The Pray at the Pump Movement, founded by Rocky Twyman, has been holding prayer vigils at gas stations across the country. On Monday, Twyman decided to take his movement from Exxon and Shell stations straight to the steps of the Embassy of Saudi Arabia in Washington, D.C., hoping to encourage the oil-rich country to raise the amount of barrels they release each day from 200,000 to 1.2 million.

Twyman, who is a member of the Seventh-day Adventist Church, spent the afternoon outside of the embassy praying and asking passersby to sign his petition for the release of more oil, which he hopes to deliver to the Saudi oil minister.


Read the rest here.

Wednesday, July 09, 2008

Old Sol

I found this story via Digg. Apparently, 90% of Israeli homes are equipped with solar water heaters. They started popping up when restrictions on hot water usage were imposed during an energy shortage, and now all new home builders are legally required to install them. Hawaii just passed a similar law. In places with lots of sunshine, it seems to be the economical thing to do, which is what made it logical for a country like Spain to develop solar power more extensively and to mandate its use in new and renovated buildings. (For those interested, here's more information on the different types of solar water heaters, their installation and their maintenance and here's some information on solar collectors in general.)

A Swiss company called Mindset AG has recently announced its own contribution to the mix of electric cars nosing their way into the market. It's still a prototype, but this one's a bit different from the rest -- it's solar powered. The company plans to sell around 10,000 of them next year if you're willing to part with around $78K. (via Inhabitat)

Tuesday, July 08, 2008

USDA's recently updated chart of the growth of the adoption of GM crops in the US

Regardless of consumers' wariness of genetically modified organisms (GMOs), thanks to a lack of labelling (not to mention testing and regulating), more and more GMOs are being planted by US farmers and entering the food supply (or in the case of cotton, clothing supply).

This USDA chart
shows the percentage of planted acres grown that are GMO (it includes Ht soybeans, Ht corn, Bt corn, Ht cotton and Bt cotton). Here's another look at it. It's hard to believe that over 90% of all soybeans grown in the US are now genetically modified.

Monday, July 07, 2008

Looking ahead to a harsh winter

A while back, I'd posted about rising costs in home heating oil and how this was going to become a major concern for consumers sooner than later. At the time, most of the oil-related focus in the news was about prices at the gas pumps. Now that summer's well on its way, more and more articles are starting to pop up about this coming winter and the effect the ongoing spike in prices will have on those who heat with oil or natural gas -- particularly those in the Northeastern US and in parts of Canada. One option being tossed around in Maine (where 80% of homes are heated by oil) is to add a surcharge to the already ridiculously high heating oil prices and to have this surcharge fund energy efficiency programs. This might be useful to some homeowners, but people who rent their homes and who pay for their own heating oil but have no control over renovating their buildings or changing their heating systems would end up choosing between heat and food this winter to subsidize a program that wouldn't necessarily help them at all. It would basically penalize those who are most in need.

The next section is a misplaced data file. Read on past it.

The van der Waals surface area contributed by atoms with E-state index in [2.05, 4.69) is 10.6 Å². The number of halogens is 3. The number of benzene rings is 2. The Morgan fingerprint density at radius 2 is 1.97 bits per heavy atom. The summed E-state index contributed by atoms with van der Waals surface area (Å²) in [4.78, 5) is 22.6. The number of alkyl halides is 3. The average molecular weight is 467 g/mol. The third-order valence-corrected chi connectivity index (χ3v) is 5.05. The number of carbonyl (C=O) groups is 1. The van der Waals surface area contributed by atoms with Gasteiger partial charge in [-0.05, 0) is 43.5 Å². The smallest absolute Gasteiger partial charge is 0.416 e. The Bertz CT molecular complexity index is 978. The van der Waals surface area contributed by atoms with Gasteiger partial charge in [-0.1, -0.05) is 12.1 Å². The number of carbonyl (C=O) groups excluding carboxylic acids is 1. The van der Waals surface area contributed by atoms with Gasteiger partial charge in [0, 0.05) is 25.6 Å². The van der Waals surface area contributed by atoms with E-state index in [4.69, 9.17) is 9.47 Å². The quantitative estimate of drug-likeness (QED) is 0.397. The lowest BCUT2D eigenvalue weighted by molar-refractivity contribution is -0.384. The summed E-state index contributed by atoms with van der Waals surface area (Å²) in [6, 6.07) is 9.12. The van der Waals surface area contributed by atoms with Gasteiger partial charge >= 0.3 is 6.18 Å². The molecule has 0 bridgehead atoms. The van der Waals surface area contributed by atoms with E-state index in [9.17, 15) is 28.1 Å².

Saturday, July 05, 2008

Leaked World Bank study asserts that 75% of recent food price hikes are due to biofuels

It's finally slipping into the mainsteam that biofuels aren't the panacea that Washington would like us all to think they are. They're actually worse, and it seems that continuing to pursue them as a viable alternative source of energy will invariably mean that more and more people will go hungry. As it stands now, food prices will almost certainly hike significantly over the next several months as price increases for raw materials end up trickling down to consumers who'll pick and choose 'em off grocery store shelves. I hope that this report has an impact on governments currently rolling in minimum biofuel content requirements in their respective countries.

Read the Guardian article on it here.

Thursday, July 03, 2008

Britain's home gardens ruined by toxic aminopyralid-contaminated fertilizer

This story that's just started spreading in the news is frightening. This wasn't caused by home gardeners spraying herbicide on their soil. This herbicide -- aminopyralid -- was sprayed on grass that was made into food for cows and horses, and then made its way into their manure, which was then sold to home gardeners as fertilizer. The herbicide in question (manufactured by Dow) isn't meant to be used on food crops. It attacks broad leaf weeds, hence its devastating effect on plants like tomatoes, potatoes, etc. According to this (and a few other articles I've read on it during the past few days), contaminated soil should not be reused for a year, and contaminated manure should not be used for 2-3 to allow the herbicide to break down. This means that the gardeners in the UK who used the manure to fertilize their gardens have lost this year's harvest and won't be able to grow on the same land next year (most likely). Plus right now, authorities don't even seem to be sure of how to track the contaminated manure. I'm not sure of whether this stuff is widely used in North America.

Wednesday, July 02, 2008

Bits and blurbs in the news about animals we call 'food'

Doug Moss had a short (but effective) opinion piece in emagazine.com a few days ago about how the majority of environmental leaders and advocates are still refusing to face (and address) the impact of the meat industry on the world around us. It reminded me of an opinion piece in the New York Times I'd read last summer that raised similar points.

Less than a year after a HSUS' investigation into downer cow abuse at the Westland/Hallmark Meat Co. slaughterhouse and meat packing plant in Chino, CA led to the biggest voluntary meat recall in US history, another investigation has revealed that the goings on there seem to have been the industry norm, rather than the exception. Ironically, a bill was defeated last Wednesday that would have required video surveillance in California slaughterhouses to prevent similar acts of cruelty in the future; slaughterhouse owners and meat industry lobbyists are no doubt relieved.